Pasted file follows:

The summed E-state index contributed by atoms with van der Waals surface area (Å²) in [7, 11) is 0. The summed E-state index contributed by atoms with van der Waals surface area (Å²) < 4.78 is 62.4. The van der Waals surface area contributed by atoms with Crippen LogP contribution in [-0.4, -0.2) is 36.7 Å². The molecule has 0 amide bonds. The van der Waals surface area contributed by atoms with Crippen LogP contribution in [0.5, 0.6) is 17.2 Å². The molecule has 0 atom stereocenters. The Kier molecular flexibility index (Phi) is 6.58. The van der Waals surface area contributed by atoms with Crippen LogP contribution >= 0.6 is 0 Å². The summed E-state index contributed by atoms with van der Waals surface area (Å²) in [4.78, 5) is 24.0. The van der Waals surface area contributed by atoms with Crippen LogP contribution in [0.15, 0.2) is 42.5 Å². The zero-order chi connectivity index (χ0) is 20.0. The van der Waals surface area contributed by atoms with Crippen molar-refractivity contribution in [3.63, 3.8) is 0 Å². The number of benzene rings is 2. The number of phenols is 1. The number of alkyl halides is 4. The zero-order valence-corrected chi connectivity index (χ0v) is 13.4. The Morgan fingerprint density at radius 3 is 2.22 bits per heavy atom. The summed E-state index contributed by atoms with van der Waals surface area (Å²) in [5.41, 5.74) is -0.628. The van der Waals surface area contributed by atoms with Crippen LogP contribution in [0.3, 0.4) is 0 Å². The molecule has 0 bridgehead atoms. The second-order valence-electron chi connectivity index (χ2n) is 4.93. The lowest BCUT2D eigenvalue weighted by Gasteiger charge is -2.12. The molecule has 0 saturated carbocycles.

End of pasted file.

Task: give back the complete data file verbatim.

The summed E-state index contributed by atoms with van der Waals surface area (Å²) in [7, 11) is 0. The summed E-state index contributed by atoms with van der Waals surface area (Å²) < 4.78 is 62.4. The van der Waals surface area contributed by atoms with Crippen LogP contribution in [-0.4, -0.2) is 36.7 Å². The molecule has 0 amide bonds. The van der Waals surface area contributed by atoms with Crippen LogP contribution in [0.5, 0.6) is 17.2 Å². The molecule has 0 atom stereocenters. The Kier molecular flexibility index (Phi) is 6.58. The van der Waals surface area contributed by atoms with Crippen LogP contribution >= 0.6 is 0 Å². The summed E-state index contributed by atoms with van der Waals surface area (Å²) in [4.78, 5) is 24.0. The van der Waals surface area contributed by atoms with Crippen LogP contribution in [0.15, 0.2) is 42.5 Å². The zero-order chi connectivity index (χ0) is 20.0. The van der Waals surface area contributed by atoms with Crippen molar-refractivity contribution in [3.63, 3.8) is 0 Å². The number of benzene rings is 2. The number of phenols is 1. The number of alkyl halides is 4. The zero-order valence-corrected chi connectivity index (χ0v) is 13.4. The Morgan fingerprint density at radius 3 is 2.22 bits per heavy atom. The summed E-state index contributed by atoms with van der Waals surface area (Å²) in [5.41, 5.74) is -0.628. The van der Waals surface area contributed by atoms with Crippen LogP contribution in [0.3, 0.4) is 0 Å². The molecule has 0 bridgehead atoms. The second-order valence-electron chi connectivity index (χ2n) is 4.93. The lowest BCUT2D eigenvalue weighted by Gasteiger charge is -2.12. The molecule has 0 saturated carbocycles.